5. While we are on voice talent., consider who will be listening and what voice you want. When I am commissioned to record IVR scripts, I always ask who the audience is. I also ask what the image of the brand is so that I can reflect that in how I speak. For instance, is your brand casual Kiwi or professional and will there be a lot of English as a second language listeners? All of these should dictate how your IVR sounds.

So what can an IVR do for your business?

The common objections I get are “Do I really need one? They seem really bulky and my receptionist does a pretty good job directing the calls where they need to go”

Well yes, the first question is do I need an IVR?  The simple answer is, it’s up to you! But consider what the benefits are and what will it cost?

Let’s look at a case study

John owns a small/medium sized electronics business. He sells electronics and also does repairs, he also has an accounts team and a mobile technician.

John doesn’t have an IVR but he has a receptionist who fields all the calls and is pretty good at directing them to where they need to go. Sometimes the calls come back and they need to be redirected if they aren’t picked up and the receptionist will need to take a message and then tell the person the next time her/she sees them. Typically, this takes up around 40% of the receptionist’s day.

How might an IVR help?  

  1. Well first of all, if set up correctly, the IVR could handle 95%+ of the calls and direct them to the correct area meaning that the receptionist could be freed up to concentrate on other tasks more pertinent to the growth of the company. (I won’t get into the nuts and bolts but long term this could end up saving thousands of dollars).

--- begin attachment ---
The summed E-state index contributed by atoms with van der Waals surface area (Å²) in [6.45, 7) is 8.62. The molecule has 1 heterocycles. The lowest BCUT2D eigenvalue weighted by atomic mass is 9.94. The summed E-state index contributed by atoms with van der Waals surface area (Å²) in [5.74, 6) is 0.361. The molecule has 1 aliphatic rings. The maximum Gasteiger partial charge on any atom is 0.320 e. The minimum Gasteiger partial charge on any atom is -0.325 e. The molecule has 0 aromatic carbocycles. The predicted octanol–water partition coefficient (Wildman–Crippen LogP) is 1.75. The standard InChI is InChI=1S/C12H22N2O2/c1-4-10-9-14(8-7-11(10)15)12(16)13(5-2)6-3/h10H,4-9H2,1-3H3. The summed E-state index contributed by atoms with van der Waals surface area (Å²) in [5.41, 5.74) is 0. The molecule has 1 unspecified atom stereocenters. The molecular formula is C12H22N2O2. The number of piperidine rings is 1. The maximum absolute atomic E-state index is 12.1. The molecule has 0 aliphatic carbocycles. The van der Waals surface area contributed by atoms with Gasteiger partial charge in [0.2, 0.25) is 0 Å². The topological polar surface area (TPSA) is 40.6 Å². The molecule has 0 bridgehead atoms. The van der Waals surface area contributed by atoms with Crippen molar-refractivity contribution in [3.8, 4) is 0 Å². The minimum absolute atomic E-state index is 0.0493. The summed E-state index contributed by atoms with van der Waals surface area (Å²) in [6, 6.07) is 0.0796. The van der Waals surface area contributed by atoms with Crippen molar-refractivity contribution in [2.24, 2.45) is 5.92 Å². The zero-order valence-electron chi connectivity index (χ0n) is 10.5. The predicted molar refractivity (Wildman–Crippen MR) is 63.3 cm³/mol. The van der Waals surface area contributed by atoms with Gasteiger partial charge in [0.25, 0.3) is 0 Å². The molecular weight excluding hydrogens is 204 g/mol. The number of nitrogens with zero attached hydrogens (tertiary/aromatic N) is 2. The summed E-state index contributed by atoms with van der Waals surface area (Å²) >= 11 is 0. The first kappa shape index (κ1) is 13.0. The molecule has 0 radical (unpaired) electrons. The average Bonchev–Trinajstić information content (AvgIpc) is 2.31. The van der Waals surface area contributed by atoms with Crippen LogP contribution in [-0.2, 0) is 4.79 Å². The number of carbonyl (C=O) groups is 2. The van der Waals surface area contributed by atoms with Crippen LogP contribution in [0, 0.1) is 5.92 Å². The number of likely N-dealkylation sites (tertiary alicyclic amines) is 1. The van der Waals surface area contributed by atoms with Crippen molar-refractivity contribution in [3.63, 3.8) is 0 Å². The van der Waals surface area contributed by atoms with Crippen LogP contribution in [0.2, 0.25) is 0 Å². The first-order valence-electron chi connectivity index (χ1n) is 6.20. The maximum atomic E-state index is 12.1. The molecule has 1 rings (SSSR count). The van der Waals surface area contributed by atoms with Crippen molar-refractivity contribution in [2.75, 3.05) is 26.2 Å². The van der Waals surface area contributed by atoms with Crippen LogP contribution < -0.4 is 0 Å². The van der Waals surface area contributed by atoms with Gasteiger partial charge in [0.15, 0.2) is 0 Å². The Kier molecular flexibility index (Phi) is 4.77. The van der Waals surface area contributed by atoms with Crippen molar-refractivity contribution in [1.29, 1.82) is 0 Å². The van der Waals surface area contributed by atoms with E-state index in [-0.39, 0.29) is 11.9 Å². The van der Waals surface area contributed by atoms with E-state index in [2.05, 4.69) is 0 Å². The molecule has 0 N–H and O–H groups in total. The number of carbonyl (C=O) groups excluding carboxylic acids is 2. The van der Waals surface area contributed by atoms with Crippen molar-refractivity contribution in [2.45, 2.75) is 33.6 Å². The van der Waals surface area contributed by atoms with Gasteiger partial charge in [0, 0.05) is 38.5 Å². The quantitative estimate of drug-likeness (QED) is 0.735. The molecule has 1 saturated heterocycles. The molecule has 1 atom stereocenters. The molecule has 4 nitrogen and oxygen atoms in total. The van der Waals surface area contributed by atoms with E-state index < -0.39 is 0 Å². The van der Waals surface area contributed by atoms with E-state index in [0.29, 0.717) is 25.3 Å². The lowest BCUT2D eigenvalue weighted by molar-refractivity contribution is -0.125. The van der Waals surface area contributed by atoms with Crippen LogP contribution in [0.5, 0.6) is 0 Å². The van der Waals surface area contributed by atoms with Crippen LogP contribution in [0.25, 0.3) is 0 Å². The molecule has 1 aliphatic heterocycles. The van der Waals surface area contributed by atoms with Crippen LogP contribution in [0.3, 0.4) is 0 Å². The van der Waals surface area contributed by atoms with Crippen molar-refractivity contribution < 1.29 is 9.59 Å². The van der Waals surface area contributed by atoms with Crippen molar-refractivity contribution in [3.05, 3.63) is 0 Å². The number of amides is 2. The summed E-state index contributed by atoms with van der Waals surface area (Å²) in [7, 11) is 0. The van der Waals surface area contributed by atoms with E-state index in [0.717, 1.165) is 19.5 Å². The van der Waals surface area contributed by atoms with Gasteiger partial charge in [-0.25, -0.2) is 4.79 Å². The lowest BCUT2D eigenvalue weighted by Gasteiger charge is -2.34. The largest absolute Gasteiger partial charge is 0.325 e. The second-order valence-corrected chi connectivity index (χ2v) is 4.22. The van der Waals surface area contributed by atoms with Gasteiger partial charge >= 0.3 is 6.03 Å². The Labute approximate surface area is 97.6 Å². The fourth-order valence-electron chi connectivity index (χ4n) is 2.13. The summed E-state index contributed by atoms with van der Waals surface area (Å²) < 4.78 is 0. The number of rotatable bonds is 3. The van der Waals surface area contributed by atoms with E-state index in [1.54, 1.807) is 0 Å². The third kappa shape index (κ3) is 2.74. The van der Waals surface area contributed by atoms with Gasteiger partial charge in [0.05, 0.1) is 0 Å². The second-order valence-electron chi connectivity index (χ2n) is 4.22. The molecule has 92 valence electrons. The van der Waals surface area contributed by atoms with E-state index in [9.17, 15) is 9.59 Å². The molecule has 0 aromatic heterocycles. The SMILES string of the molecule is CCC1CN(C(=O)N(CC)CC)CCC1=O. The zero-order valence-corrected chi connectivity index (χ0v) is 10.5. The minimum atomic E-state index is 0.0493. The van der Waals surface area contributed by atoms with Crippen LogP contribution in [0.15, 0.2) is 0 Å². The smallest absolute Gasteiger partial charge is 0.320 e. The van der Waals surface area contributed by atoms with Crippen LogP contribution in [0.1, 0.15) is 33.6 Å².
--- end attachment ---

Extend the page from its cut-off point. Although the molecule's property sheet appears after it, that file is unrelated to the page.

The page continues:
2. Professional and consistent messaging – Because the IVR delivers the same consistent message every time, nothing is left out and you can customise a new message for every month or quarter, direct them to a website or even talk about a new product, meaning the receptionist doesn’t have to do the same ‘spiel’ every single time.
  3. Customers are no longer transferred manually to the department they want, they simply press a button and they are talking to Steve or Lauren  in accounts
  4. John can now choose how his company is portrayed simply by how he chooses to set the IVR up.
  5. If John adds another department into the company or Bob from sales has left, then he can easily talk to his voice talent and they can get a recording done pretty quickly.  You can then interchange the recording or add the new recording as an option and you are away.
  6. If something happens in the IVR, you can simply flick a switch and direct calls back to the receptionist, who by the way, is now learning the ins and outs of accounts payable and is helping Lauren and Steve with their pretty hefty work load. 😉

So what should John do? 

Well as I said there is no right/ wrong answer so I’ll leave that up to you. But if you do decide to implement an IVR, or would even like to talk about one – get in touch with us here at Recording Solutions.

Please comment below and tell us what you think.